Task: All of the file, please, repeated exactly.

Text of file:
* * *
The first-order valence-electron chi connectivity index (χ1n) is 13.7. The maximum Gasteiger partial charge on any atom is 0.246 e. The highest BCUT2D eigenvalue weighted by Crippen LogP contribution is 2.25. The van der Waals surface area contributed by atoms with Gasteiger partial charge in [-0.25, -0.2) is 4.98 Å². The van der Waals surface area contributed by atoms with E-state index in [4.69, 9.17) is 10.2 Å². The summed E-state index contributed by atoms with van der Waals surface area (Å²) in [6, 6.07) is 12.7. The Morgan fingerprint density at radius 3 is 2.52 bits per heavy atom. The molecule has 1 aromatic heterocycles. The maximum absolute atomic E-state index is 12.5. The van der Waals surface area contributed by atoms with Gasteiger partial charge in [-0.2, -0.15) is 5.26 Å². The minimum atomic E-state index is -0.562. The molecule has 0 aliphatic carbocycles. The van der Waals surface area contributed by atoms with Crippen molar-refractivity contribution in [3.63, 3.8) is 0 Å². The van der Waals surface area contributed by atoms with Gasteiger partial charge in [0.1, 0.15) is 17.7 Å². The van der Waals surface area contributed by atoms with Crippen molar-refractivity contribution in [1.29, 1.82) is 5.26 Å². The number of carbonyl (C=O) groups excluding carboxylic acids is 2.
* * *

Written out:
The first-order valence-electron chi connectivity index (χ1n) is 13.7. The maximum Gasteiger partial charge on any atom is 0.246 e. The highest BCUT2D eigenvalue weighted by Crippen LogP contribution is 2.25. The van der Waals surface area contributed by atoms with Gasteiger partial charge in [-0.25, -0.2) is 4.98 Å². The van der Waals surface area contributed by atoms with E-state index in [4.69, 9.17) is 10.2 Å². The summed E-state index contributed by atoms with van der Waals surface area (Å²) in [6, 6.07) is 12.7. The Morgan fingerprint density at radius 3 is 2.52 bits per heavy atom. The molecule has 1 aromatic heterocycles. The maximum absolute atomic E-state index is 12.5. The van der Waals surface area contributed by atoms with Gasteiger partial charge in [-0.2, -0.15) is 5.26 Å². The minimum atomic E-state index is -0.562. The molecule has 0 aliphatic carbocycles. The van der Waals surface area contributed by atoms with Crippen molar-refractivity contribution in [3.63, 3.8) is 0 Å². The van der Waals surface area contributed by atoms with Gasteiger partial charge in [0.1, 0.15) is 17.7 Å². The van der Waals surface area contributed by atoms with Crippen molar-refractivity contribution in [1.29, 1.82) is 5.26 Å². The number of carbonyl (C=O) groups excluding carboxylic acids is 2.